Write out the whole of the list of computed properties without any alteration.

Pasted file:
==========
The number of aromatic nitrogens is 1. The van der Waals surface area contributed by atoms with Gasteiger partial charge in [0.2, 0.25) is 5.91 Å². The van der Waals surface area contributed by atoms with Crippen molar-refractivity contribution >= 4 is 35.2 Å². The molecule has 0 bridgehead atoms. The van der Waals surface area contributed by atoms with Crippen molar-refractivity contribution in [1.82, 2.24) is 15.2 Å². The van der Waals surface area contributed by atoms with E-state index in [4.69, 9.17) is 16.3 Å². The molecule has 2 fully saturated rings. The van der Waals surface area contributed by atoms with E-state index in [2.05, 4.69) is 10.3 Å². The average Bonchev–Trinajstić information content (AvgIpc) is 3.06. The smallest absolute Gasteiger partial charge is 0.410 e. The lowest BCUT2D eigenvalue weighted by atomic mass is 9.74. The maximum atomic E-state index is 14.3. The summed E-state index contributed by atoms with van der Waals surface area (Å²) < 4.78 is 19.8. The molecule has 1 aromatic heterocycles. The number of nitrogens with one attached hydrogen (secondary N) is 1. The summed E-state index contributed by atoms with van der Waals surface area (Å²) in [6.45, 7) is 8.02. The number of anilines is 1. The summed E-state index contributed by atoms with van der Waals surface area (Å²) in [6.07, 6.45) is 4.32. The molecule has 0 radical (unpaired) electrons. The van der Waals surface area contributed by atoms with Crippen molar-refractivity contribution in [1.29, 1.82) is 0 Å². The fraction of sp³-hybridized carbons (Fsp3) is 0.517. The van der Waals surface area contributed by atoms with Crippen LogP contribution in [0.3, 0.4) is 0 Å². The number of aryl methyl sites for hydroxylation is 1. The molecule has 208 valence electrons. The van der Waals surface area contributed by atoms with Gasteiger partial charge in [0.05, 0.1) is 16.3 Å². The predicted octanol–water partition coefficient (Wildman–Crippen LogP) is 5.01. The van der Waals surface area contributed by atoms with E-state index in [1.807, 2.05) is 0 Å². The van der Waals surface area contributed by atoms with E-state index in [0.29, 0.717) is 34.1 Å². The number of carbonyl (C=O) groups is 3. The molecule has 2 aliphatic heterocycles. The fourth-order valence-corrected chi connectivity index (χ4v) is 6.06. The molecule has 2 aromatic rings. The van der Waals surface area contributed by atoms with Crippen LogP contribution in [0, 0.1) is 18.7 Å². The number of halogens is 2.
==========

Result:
The number of aromatic nitrogens is 1. The van der Waals surface area contributed by atoms with Gasteiger partial charge in [0.2, 0.25) is 5.91 Å². The van der Waals surface area contributed by atoms with Crippen molar-refractivity contribution >= 4 is 35.2 Å². The molecule has 0 bridgehead atoms. The van der Waals surface area contributed by atoms with Crippen molar-refractivity contribution in [1.82, 2.24) is 15.2 Å². The van der Waals surface area contributed by atoms with E-state index in [4.69, 9.17) is 16.3 Å². The molecule has 2 fully saturated rings. The van der Waals surface area contributed by atoms with E-state index in [2.05, 4.69) is 10.3 Å². The average Bonchev–Trinajstić information content (AvgIpc) is 3.06. The smallest absolute Gasteiger partial charge is 0.410 e. The lowest BCUT2D eigenvalue weighted by atomic mass is 9.74. The maximum atomic E-state index is 14.3. The summed E-state index contributed by atoms with van der Waals surface area (Å²) < 4.78 is 19.8. The molecule has 1 aromatic heterocycles. The number of nitrogens with one attached hydrogen (secondary N) is 1. The summed E-state index contributed by atoms with van der Waals surface area (Å²) in [6.45, 7) is 8.02. The number of anilines is 1. The summed E-state index contributed by atoms with van der Waals surface area (Å²) in [6.07, 6.45) is 4.32. The molecule has 0 radical (unpaired) electrons. The van der Waals surface area contributed by atoms with Crippen molar-refractivity contribution in [1.29, 1.82) is 0 Å². The fraction of sp³-hybridized carbons (Fsp3) is 0.517. The van der Waals surface area contributed by atoms with Crippen LogP contribution in [0.3, 0.4) is 0 Å². The number of aryl methyl sites for hydroxylation is 1. The molecule has 208 valence electrons. The van der Waals surface area contributed by atoms with Gasteiger partial charge in [0.05, 0.1) is 16.3 Å². The predicted octanol–water partition coefficient (Wildman–Crippen LogP) is 5.01. The van der Waals surface area contributed by atoms with E-state index in [1.807, 2.05) is 0 Å². The van der Waals surface area contributed by atoms with E-state index in [0.29, 0.717) is 34.1 Å². The number of carbonyl (C=O) groups is 3. The molecule has 2 aliphatic heterocycles. The fourth-order valence-corrected chi connectivity index (χ4v) is 6.06. The molecule has 2 aromatic rings. The van der Waals surface area contributed by atoms with Crippen LogP contribution in [0, 0.1) is 18.7 Å². The number of halogens is 2.